Ethereum transaction fees continue to rise, pass bitcoin fees
What's the end game for Ethereum's gas price crunch?
Ethereum is continuing to feel the crunch of transaction fees.
Like most things in cryptocurrency, the exact measurements are largely extrapolation, calculated in various ways like total fees paid divided by number of transactions in a time period, and you'll find varying results depending on where you get the information, and how it's displayed (average fees, median fees, measures in gas or in US dollar equivalent, etc).
But in all cases, it's clear that Ethereum hit a crunch at the start of July, and that its fees are rising. The fees for those who want fast transactions or frequently need to use gas-intensive contracts are especially high.
By one measure, Ethereum's average transaction fees passed bitcoin's for the first time ever today.
Why are fees suddenly so high?
The main reason fees are so high is because of deliberate network spam designed to drive up fees at enormous (to most) cost to the spammer. So someone's poured a reasonable amount of effort and about US$15 million equivalent into raising transaction fees on the Ethereum network.
Vitalik Buterin's response probably sums up the general sentiment.
Ethereum is free for anyone to use as they want, and if they do something unintended or detrimental to the network, then it's Ethereum's fault for allowing it to be possible.
One of the reasons transaction fees exist in the first place is to prevent these kinds of spam attacks by rendering them incredibly expensive. It accomplished the incredibly expensive part, but that doesn't seem to have been an effective deterrent.
In the grand scheme of things though, $15 million a week is a very feasible amount of money. Consider that next to the approximately $1.5 billion per month Berkshire Hathaway earns by sitting on equity, the amount spent by some of the world's larger governments or the billions that tech companies make and spend. Facebook could have spammed Ethereum for decades with the amount spent on acquiring WhatsApp.
If Ethereum's functionality can be seriously impacted by only $15 million a week, it might not be as bulletproof as a decentralised immutable world computer needs to be.
How do the spam attacks work?
Functionally, it's just like clogging up a pipe by stuffing it with money. It's expensive, but effective.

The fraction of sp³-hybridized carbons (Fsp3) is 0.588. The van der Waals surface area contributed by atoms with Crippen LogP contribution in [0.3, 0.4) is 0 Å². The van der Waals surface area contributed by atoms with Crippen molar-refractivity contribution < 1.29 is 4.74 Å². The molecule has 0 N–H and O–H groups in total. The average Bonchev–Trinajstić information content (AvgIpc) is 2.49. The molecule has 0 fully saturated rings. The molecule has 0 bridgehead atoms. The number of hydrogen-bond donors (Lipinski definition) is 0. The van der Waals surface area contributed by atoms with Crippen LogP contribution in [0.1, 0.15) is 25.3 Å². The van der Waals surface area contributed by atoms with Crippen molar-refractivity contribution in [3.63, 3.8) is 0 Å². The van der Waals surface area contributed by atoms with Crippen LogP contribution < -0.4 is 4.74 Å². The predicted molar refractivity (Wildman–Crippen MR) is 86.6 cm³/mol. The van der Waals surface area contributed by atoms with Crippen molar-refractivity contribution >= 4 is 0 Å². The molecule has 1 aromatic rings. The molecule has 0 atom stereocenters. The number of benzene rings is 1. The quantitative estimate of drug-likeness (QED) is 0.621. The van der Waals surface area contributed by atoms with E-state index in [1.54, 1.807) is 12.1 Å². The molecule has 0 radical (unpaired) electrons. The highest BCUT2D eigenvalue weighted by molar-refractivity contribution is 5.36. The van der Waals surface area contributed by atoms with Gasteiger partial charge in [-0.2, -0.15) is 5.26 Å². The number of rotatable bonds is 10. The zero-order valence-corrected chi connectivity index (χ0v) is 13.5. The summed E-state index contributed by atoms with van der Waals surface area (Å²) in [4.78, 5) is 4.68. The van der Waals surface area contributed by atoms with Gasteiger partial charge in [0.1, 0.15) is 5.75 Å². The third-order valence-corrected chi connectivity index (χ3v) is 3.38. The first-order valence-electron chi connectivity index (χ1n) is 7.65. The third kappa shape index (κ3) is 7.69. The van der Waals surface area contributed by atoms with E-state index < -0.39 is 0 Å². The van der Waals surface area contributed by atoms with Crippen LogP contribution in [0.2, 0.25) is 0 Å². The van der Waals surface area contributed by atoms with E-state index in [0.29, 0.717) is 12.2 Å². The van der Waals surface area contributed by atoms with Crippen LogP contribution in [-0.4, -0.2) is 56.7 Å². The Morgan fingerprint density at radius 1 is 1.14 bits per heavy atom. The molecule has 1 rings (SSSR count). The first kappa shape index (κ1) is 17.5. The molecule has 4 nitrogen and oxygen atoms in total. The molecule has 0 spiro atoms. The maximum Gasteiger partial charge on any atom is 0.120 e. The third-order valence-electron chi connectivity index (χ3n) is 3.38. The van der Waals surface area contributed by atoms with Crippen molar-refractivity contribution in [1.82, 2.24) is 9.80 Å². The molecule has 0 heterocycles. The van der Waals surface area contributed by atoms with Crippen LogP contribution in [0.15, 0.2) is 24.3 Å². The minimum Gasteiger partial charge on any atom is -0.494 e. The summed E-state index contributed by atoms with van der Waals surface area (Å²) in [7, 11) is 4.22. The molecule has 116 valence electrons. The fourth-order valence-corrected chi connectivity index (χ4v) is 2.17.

This is currently being done by repeatedly circulating worthless tokens between hundreds of different shell accounts and paying the transaction fees for each, which accounts for the cost of the attack.
What can be done about it?
There probably isn't really anything to be done except wait until one of the following happens:
- The spammer runs out of money or can't continue to justify the cost of spending millions for kicks. This might be most likely to happen soonest. But at the same time, the spammers are clearly ready to commit a sizable amount of funds, assuming they're not just doing it for fun. $15 million a week will get you a solid year of spamming for the bargain price of $780 million, so it's not beyond the realms of possibility that a rival project like EOS, which pulled in $4 billion in its ICO and is now going back for more would earmark a billion or more for taking down the competition.
- Ethereum introduces updates like Sharding which greatly improve network scalability. This is essentially like making the pipe much wider, so it takes a lot more money to clog up the pipe in a noticeable way. There's no hard timeline for these updates, but sometime in 2019 might be a reasonable guess for some of the main ones.
- After months of spam with no end in sight, the high costs are seen as the new normal. The spammers muddy the waters by getting people to argue that there isn't actually any spam and it's just Ethereum having bad pipes. Either way, the high costs are impossible to ignore and Ethereum implodes as people just stop using it, developers quit the platform, businesses scratch it off their list and it starts stagnating. At the same time, the spammers use their giant wallets to suppress Ethereum prices and drive away speculators. By the time Ethereum releases its updates, people have already committed to building on alternative platforms, and it never regains its momentum.
- Something else entirely or a combination of the above.
It might be time to start an Augur betting pool on which one will happen first. Just be prepared for the gas costs.
Disclosure: At the time of writing, the author holds ETH, IOTA, ICX, VET, XLM, BTC and XRB.
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